Demystifying the world of sports photography

WNFR (Wrangler National Finals Rodeo)

2013 Wrangler National Finals Rodeo Diary Part 3: What to Bring & Why

This is the third in a series of posts looking at what it takes to prepare for and shoot the Wrangler National Finals Rodeo.

Having been to the Thomas & Mack Center to shoot the WNFR twice before has its advantages. Most rodeos I shoot have plenty of places from which to shoot: from dedicated platforms to sunken pits to just shooting through fence panels. Thomas & Mack is not a normal rodeo grounds, it’s a basketball arena/concert venue and the dirt is roughly the size of a basketball court plus the benches and the floor seats. The lower bowl of seating ends right at the top of the fencing which means that unless you’re shooting for the PRCA itself, there are exactly zero shooting positions available at dirt-level. They set aside a very narrow (we’re talking body width) shooting position along the side of the arena equidistant from the bucking chutes and the timed-event chutes. About 15 people try to cram into this little space, and end up making the same pictures as each other for ten days in a row. After the first night of my first trip there, I knew I had to figure something else out.

I started by walking up to the upper deck and shooting down with a 400mm. For bareback riding where the cowboys routinely lay out facing the lights, it makes for dramatic pictures. As I looked around from the upper deck, I could see spots at the end of aisles and in the corners where I could get better angles that were more compatible with my gear and the compositions I wanted than the official pen in the middle. Shooting with the 85mm 1.4 from the sides and the 400mm from the opposite ends worked well. The only negative was kneeling on concrete, but that’s why I’ll bring kneepads this year. In general, as long as you’re not risking your safety or blocking anyone’s view, you’ll be ok in most places.

You won’t always have the advantage of knowing the venue well (or even at all) before you shoot. This doesn’t mean that you shouldn’t try to find out what you can. There are plenty of pictures of sports venues online, and seating charts for many. You can also look at pictures made at games and try to figure out what some options are. It’s not an exact science but it can help you prepare, and can tip you off if you need to rent a different lens.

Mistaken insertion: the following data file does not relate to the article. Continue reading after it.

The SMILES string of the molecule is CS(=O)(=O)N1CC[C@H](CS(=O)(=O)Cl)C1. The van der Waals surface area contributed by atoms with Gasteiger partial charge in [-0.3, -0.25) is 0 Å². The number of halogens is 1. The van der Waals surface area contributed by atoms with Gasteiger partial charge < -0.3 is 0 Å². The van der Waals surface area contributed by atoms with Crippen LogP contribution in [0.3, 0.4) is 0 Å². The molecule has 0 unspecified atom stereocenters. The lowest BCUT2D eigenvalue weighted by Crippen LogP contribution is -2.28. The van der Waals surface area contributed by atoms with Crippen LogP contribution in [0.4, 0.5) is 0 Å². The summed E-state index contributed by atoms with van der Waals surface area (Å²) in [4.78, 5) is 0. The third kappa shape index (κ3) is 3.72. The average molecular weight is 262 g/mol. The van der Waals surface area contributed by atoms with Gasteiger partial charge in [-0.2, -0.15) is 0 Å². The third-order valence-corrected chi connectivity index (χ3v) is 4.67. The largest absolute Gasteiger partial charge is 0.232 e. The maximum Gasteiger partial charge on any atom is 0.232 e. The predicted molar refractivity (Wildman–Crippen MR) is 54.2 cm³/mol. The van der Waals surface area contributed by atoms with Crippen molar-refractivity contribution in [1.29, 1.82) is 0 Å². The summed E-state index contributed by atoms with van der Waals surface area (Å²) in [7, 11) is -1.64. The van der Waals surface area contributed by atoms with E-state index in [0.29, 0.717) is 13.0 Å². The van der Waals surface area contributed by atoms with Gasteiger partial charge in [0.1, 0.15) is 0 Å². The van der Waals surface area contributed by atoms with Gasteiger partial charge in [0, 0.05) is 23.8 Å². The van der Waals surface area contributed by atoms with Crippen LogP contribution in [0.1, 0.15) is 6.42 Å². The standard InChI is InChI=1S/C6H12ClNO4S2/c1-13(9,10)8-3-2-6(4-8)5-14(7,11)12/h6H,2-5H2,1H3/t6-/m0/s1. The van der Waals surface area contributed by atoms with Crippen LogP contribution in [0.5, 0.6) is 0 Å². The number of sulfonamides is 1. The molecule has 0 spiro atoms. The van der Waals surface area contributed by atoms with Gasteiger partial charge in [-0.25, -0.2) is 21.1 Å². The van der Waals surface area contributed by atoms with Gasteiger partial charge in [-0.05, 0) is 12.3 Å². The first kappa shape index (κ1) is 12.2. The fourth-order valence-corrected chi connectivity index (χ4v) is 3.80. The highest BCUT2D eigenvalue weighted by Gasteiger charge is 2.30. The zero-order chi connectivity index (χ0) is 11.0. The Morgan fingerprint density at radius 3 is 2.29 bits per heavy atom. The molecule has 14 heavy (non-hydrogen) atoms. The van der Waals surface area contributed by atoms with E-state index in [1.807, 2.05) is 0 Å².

Here’s the seating chart at Thomas & Mack marked up with shooting positions:

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a: This is the official area for still photographers. Camera level is about 10 feet above the dirt and the angles and distances to the bucking and timed chutes are bad. I doubt I’ll shoot from here unless I have an epiphany about how to take advantage of it.

b: This is a sunken position, primarily for a TV camera. Camera level is inches above the dirt. Excellent low angle position, close enough for shorter lenses. Should be good longer lens location for steer wrestling/team roping. Very bad for tie-down as the roper jumps off on the other side of the horse. I haven’t shot from here, mostly because I could never figure out how to get to it.

c: These positions are at the end of aisles opposite the bucking chutes. Camera level is 15-20 feet above the dirt, but the long distance across the arena minimizes the angle. Ideal for first few jumps of bareback and saddle bronc. Good distance for bull riding, but with the risk of being blocked by barrelman (clown) on some rides. 400mm all the way.